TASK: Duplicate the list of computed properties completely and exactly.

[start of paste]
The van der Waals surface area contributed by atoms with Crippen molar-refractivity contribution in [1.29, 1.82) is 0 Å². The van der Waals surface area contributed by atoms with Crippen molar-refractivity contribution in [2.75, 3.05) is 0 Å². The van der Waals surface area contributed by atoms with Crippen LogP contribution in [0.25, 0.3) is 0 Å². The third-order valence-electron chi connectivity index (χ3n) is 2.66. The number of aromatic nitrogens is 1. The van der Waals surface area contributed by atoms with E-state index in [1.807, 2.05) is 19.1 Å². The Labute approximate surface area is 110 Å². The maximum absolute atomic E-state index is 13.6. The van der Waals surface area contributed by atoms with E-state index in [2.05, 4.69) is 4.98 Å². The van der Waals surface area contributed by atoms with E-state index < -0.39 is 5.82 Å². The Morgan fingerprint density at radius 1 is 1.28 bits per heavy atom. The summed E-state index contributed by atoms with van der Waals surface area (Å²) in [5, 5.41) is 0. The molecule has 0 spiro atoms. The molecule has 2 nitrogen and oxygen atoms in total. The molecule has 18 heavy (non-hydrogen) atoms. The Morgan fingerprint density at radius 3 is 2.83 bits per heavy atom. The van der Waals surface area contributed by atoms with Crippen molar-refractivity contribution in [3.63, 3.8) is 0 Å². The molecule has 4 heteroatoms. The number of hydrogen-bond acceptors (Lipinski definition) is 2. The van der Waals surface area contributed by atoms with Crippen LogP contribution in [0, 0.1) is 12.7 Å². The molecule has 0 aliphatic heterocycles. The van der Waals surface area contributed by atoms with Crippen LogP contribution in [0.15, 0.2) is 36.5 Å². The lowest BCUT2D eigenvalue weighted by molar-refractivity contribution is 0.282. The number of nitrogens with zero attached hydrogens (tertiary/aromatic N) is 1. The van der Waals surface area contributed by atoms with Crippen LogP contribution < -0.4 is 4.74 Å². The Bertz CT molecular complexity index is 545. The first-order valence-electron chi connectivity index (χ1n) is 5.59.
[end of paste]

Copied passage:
The van der Waals surface area contributed by atoms with Crippen molar-refractivity contribution in [1.29, 1.82) is 0 Å². The van der Waals surface area contributed by atoms with Crippen molar-refractivity contribution in [2.75, 3.05) is 0 Å². The van der Waals surface area contributed by atoms with Crippen LogP contribution in [0.25, 0.3) is 0 Å². The third-order valence-electron chi connectivity index (χ3n) is 2.66. The number of aromatic nitrogens is 1. The van der Waals surface area contributed by atoms with E-state index in [1.807, 2.05) is 19.1 Å². The Labute approximate surface area is 110 Å². The maximum absolute atomic E-state index is 13.6. The van der Waals surface area contributed by atoms with E-state index in [2.05, 4.69) is 4.98 Å². The van der Waals surface area contributed by atoms with E-state index < -0.39 is 5.82 Å². The Morgan fingerprint density at radius 1 is 1.28 bits per heavy atom. The summed E-state index contributed by atoms with van der Waals surface area (Å²) in [5, 5.41) is 0. The molecule has 0 spiro atoms. The molecule has 2 nitrogen and oxygen atoms in total. The molecule has 18 heavy (non-hydrogen) atoms. The Morgan fingerprint density at radius 3 is 2.83 bits per heavy atom. The van der Waals surface area contributed by atoms with Crippen molar-refractivity contribution in [3.63, 3.8) is 0 Å². The molecule has 4 heteroatoms. The number of hydrogen-bond acceptors (Lipinski definition) is 2. The van der Waals surface area contributed by atoms with Crippen LogP contribution in [0, 0.1) is 12.7 Å². The molecule has 0 aliphatic heterocycles. The van der Waals surface area contributed by atoms with Crippen LogP contribution in [0.15, 0.2) is 36.5 Å². The lowest BCUT2D eigenvalue weighted by molar-refractivity contribution is 0.282. The number of nitrogens with zero attached hydrogens (tertiary/aromatic N) is 1. The van der Waals surface area contributed by atoms with Crippen LogP contribution < -0.4 is 4.74 Å². The Bertz CT molecular complexity index is 545. The first-order valence-electron chi connectivity index (χ1n) is 5.59.